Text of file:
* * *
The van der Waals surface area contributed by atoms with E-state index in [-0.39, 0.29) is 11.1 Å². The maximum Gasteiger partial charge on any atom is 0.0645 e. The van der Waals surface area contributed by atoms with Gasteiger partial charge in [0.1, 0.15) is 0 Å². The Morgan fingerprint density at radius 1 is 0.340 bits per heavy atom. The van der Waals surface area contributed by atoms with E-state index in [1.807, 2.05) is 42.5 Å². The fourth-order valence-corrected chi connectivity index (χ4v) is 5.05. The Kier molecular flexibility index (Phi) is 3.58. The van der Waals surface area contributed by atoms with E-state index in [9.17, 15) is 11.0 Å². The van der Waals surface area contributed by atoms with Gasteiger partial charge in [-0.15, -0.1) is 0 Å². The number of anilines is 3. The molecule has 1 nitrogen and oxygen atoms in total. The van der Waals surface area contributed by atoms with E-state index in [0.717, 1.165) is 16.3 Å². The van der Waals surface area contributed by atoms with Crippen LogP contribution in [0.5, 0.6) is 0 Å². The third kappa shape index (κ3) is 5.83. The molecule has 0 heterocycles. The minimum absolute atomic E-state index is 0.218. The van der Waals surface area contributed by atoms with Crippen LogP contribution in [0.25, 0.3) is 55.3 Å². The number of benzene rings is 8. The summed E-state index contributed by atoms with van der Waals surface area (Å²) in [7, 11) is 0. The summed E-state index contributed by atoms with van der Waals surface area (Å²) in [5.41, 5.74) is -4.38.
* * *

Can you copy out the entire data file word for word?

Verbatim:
The van der Waals surface area contributed by atoms with E-state index in [-0.39, 0.29) is 11.1 Å². The maximum Gasteiger partial charge on any atom is 0.0645 e. The van der Waals surface area contributed by atoms with Gasteiger partial charge in [0.1, 0.15) is 0 Å². The Morgan fingerprint density at radius 1 is 0.340 bits per heavy atom. The van der Waals surface area contributed by atoms with E-state index in [1.807, 2.05) is 42.5 Å². The fourth-order valence-corrected chi connectivity index (χ4v) is 5.05. The Kier molecular flexibility index (Phi) is 3.58. The van der Waals surface area contributed by atoms with E-state index in [9.17, 15) is 11.0 Å². The van der Waals surface area contributed by atoms with Gasteiger partial charge in [-0.15, -0.1) is 0 Å². The number of anilines is 3. The molecule has 1 nitrogen and oxygen atoms in total. The van der Waals surface area contributed by atoms with E-state index in [0.717, 1.165) is 16.3 Å². The van der Waals surface area contributed by atoms with Crippen LogP contribution in [0.5, 0.6) is 0 Å². The third kappa shape index (κ3) is 5.83. The molecule has 0 heterocycles. The minimum absolute atomic E-state index is 0.218. The van der Waals surface area contributed by atoms with Crippen LogP contribution in [0.25, 0.3) is 55.3 Å². The number of benzene rings is 8. The summed E-state index contributed by atoms with van der Waals surface area (Å²) in [7, 11) is 0. The summed E-state index contributed by atoms with van der Waals surface area (Å²) in [5.41, 5.74) is -4.38.